Clegg: Freedom is back in fashion

Cleg pronounces bonfire of legislation
Cleg pronounces bonfire of legislation

By staff

Nick Clegg has proclaimed a new age of freedom in Britain as he called on the public to send on suggestions for laws the coalition government should scrap.

In the next stage of the deputy prime minister's bonfire of draconian legislation, Mr Clegg spoke to voters directly on YouTube today, calling on the public to write in suggesting ways freedom could be expanded.

In a speech launching the Your Freedom initiative, Mr Clegg said: "For too long new laws and regulations have taken away people's freedoms, interfered in everyday life, and made it difficult for businesses to get by.

"The state has crept further and further into people's homes, the places they work, their private lives. That intrusion is wrong; it's illiberal; it's disempowering and it's going to change.

"Our ambition is to create a society where no law-abiding individual ever feels intimidated by the state, just for going about their day-to-day business. Where people aren't cast under suspicion simply because of who they are, or where they're from."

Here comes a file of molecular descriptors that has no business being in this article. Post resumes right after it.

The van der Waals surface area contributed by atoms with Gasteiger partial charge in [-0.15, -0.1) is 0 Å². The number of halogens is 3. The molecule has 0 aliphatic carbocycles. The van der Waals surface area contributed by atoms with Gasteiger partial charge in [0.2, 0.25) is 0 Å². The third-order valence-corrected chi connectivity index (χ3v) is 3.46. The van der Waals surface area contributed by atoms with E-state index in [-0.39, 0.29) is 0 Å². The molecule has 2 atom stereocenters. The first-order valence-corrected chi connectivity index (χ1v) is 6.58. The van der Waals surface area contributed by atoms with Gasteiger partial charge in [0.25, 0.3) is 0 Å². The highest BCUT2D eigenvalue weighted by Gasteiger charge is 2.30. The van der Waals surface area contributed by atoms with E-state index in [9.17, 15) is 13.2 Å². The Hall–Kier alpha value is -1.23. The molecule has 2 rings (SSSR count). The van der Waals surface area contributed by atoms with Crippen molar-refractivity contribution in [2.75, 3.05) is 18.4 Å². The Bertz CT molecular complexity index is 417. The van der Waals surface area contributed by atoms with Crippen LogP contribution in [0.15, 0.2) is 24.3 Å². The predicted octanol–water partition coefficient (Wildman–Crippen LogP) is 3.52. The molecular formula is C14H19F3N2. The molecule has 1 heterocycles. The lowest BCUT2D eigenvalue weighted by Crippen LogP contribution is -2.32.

Voters can visit the Your Freedom website to contribute their views.

Mr Clegg has been effectively handed the reins of the government's civil liberties and constitutional reform programme, and has already secured the death of ID cards for British nationals, the ending of child fingerprinting and reforms to DNA storage.

"Finally, after years in the wilderness, freedom is back in fashion," Mr Ckegg wrote in the Telegraph today.

"This is our chance to redraw the boundaries between citizen and state. It's your chance to have your say."

Lib Dem figures released when the party was in opposition showed that New Labour passed a new criminal offence for every day it was in power, including one law making it illlegal to set off a nuclear weapon.

Deputy director of Unlock Democracy Alexandra Runswick said: "We welcome any serious exercise to restore civil liberties and wish this initiative every success.

"But governments of all shades have done much to discredit the idea of consultation and it is crucial this does not turn into yet another cherry picking exercise."


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